In regards to Isaac and Abraham, they were indeed in paradise, and now that the perfect sacrifice has been made, reside in heaven with Him, indeed alive in the spirit and with some type of transitional body recognizable by others.
Hope this helps.
Ditto Mark 7
So... it seems that you don't consider the New Testament as Scripture. If you did, then you'd realize that the Holy Spirit DID KNOW that the writings were Scripture, and that the words of Paul, SCRIPTURE, are applicable regardless whether he knew them to be or not, and are, therefore, applicable. However, I do not believe that Paul did not know he was penning Scripture, given the number of times he directed folks to heed his commands, examples, and doctrines. In any case, it makes no matter whether he did or not. Unless you don't accept his writings as Scripture.
Sounds great... doesn't mean you should pray to them.
Very interesting postulate. Indeed, Paul mentions the concept if being "dead to sin", and being "made alive in Christ". Do you have more indepth Scriptural support to offer?
I picked up that particular interpretive translation a few years ago, I believe from some studies in Hebrew on the meanings of nephesh and association with life.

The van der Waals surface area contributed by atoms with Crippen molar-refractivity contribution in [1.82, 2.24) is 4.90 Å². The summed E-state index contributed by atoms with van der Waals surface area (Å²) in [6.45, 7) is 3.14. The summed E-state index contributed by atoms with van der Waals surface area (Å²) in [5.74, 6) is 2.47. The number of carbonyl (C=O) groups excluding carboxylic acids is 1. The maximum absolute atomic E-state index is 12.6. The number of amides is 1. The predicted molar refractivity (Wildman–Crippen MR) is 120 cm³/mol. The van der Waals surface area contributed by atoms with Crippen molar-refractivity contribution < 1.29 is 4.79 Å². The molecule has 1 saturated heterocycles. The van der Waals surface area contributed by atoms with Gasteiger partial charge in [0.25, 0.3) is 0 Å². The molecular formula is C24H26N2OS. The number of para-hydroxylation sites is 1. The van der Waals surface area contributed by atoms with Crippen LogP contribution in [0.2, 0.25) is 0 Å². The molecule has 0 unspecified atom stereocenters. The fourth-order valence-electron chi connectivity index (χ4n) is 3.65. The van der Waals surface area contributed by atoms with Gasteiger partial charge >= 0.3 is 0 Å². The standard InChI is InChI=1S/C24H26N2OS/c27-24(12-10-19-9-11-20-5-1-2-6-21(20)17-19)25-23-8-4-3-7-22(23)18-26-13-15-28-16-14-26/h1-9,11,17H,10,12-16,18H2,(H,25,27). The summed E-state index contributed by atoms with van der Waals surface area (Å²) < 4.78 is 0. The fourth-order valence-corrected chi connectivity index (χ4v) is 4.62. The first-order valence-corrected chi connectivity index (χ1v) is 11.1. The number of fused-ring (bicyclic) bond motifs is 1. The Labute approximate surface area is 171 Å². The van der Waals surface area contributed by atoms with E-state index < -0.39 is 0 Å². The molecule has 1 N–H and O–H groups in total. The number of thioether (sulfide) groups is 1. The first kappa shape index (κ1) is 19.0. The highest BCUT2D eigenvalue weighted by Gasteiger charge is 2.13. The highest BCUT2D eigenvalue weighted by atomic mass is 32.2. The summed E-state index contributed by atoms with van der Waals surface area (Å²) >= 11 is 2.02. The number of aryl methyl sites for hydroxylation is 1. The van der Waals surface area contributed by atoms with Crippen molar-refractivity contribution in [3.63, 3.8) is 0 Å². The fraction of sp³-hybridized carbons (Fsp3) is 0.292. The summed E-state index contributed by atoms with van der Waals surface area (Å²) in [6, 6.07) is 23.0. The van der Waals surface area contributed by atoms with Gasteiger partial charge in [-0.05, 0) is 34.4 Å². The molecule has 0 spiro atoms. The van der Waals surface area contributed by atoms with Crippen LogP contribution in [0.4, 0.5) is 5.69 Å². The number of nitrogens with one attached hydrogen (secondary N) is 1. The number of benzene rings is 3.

I haven't stumbled back over them, but they seem to be consistent. i.e. in our scarred thinking, we too easily associate death with simply not being around anymore, whereas it is much more appropriate, IMHO, of simply asserting a state of separation.
Accordingly, once we are reborn, we are actually given a newly created spirit life, only possible by the Creator, God Himself.
This changes the perspective from perceiving postsalvation sin from a manifestation that one doesn't have eternal life, or that one really isn't yet a believer, thereby removing the enticement of works based salvation or visa versa slavation without any real volition being involved, or confusing the volition of man with the predestination of God.
Accordingly, the thrust of postsalvation life prior to the first death is to remain in fellowship with God, which only happens thrugh faith in Christ.
Passages such as "Let the dead bury the dead" also take on meaning. It also reveals a considerable depth in the mechanics or processes which transpired on the Cross. The spiritual death, the separation of soul and spirit, the separation of the body from spirit, and separation of body and soul. This also leads to which person of the Godhead was active in each step and the significance of that same person in our walk with Him.
When spaking to loved ones regarding a death in the family, the emphasis then becomes upon loving our fellow man as ourselves, recognizing the separation of a loved one from us here on Earth is indeed painful, but absent the body, the believer has essentially been promoted to be face to face with the Lord in a more glorious place.
It also nicely explains the perspective that we are saved by faith alone and faith without works is indeed dead, but not to imply without eternal life, rather dead from the flesh or body or physical domain.
Mike Nifong would be jealous of this evidence.